FIRESTONE, Colo. — In an update issued weeks after a home explosion and fire in Firestone claimed two lives, officials said the cause of the explosion was an abandoned oil and gas line in the area of the home.
Officials said Tuesday afternoon that non-odorized methane gas filtered into the home through a French Drain and Sump Pit due to a cut, abandoned gas flow line from an abandoned well nearby.
The line hadn't been disconnected from the wellhead and the wellhead hadn't been capped, although flow to the well was off through 2016. Flow resumed in January 2017.
The line now in question is a 1-inch line that ran about 6 feet from the home's foundation.
Officials said, however, that the flow from the line stopped when Anadarko Petroleum Company decided to shut in all of its wells in the state following the explosion.
But it's still unclear which company was responsible for the well when it should have been capped and wasn't. Several of the wells in the area, including one just 178 feet from the house that exploded that has been determined not to be faulty, have changed hands several times over the past two decades.
Officials described the explosion on April 17 as a "sudden and violent explosion," as the gas and air mixture reached the needed mix for an explosion.
Two brothers-in-law, Joey Irwin and Mark Martinez, were killed in the explosion, which happened while they were working to install a new water heater. Erin Martinez, an area science teacher, was severely burned in the explosion.
Frederick-Firestone Fire Protection District Chief Theodore Poszywak said Tuesday that Martinez and Irwin did nothing criminal or improper while installing the heater.
The investigation isn't completely over, however. Officials say they're turning the investigation over to the Firestone Police Department for an official death investigation.
Eventually, the investigation will be turned over to the Weld County District Attorney's Office to determine whether or not criminal charges will be filed.
Colorado Gov. John Hickenlooper also Tuesday directed all oil and gas operators in the state to inspect and pressure test all existing oil and gas flowlines within 1,000 feet of occupied buildings; to be sure any lines not currently in use are properly marked and capped; and to ensure all abandoned lines are cut below the surface and sealed.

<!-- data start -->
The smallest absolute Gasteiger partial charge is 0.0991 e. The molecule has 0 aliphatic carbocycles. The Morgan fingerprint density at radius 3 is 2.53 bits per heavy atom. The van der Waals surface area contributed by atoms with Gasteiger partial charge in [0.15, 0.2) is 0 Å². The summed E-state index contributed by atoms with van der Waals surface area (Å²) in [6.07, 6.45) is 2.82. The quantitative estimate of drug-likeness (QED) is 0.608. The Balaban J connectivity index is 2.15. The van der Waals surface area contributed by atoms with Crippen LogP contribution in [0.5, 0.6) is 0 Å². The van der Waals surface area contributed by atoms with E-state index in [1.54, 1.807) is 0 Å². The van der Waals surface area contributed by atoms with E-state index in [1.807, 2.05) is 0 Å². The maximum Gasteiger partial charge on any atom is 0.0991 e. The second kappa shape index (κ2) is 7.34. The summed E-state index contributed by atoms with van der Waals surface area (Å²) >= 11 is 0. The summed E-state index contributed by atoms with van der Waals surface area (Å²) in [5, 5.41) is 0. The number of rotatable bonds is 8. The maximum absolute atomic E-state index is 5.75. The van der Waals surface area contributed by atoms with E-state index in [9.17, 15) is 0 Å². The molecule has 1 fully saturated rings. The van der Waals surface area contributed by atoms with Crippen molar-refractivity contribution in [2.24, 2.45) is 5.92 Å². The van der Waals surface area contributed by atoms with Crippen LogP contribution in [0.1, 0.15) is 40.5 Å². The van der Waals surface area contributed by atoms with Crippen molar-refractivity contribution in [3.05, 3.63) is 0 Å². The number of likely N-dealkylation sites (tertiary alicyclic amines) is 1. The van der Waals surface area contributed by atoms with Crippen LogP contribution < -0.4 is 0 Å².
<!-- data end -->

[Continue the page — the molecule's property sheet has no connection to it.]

All existing flowline inspections must be completed within 30 days and tested for integrity within 60. Abandoned lines have to be inspected within 30 days and abandoned within 60.
Anadarko’s Chairman, President and CEO, Al Walker, issued a statement regarding the findings Tuesday afternoon:
“I know I speak for everyone at Anadarko when I say that our thoughts and prayers remain with the Martinez and Irwin families as they continue to mourn the loss of their loved ones,” said Al Walker, Anadarko Chairman, President and CEO. “The safety of our employees and the people who live and work in the communities in which we operate is our number one priority. Consistent with that, and out of an abundance of caution, last week we shut in our vertical wells in the Oak Meadows area and throughout the basin. We hope that doing so also provided some additional reassurance to the community in the wake of this tragic accident. We will continue to take all necessary and appropriate steps in that regard, and will continue to cooperate fully with all ongoing investigations to ensure we fully understand the basis for the fire district’s conclusions and that no stone is left unturned prior to any final determinations.”
State and local officials conducted soil and air monitoring throughout the neighborhood where the explosion happened last week, and found no outlying gas leaks nearby.
Watch the full news conference in which officials made the announcement embedded below: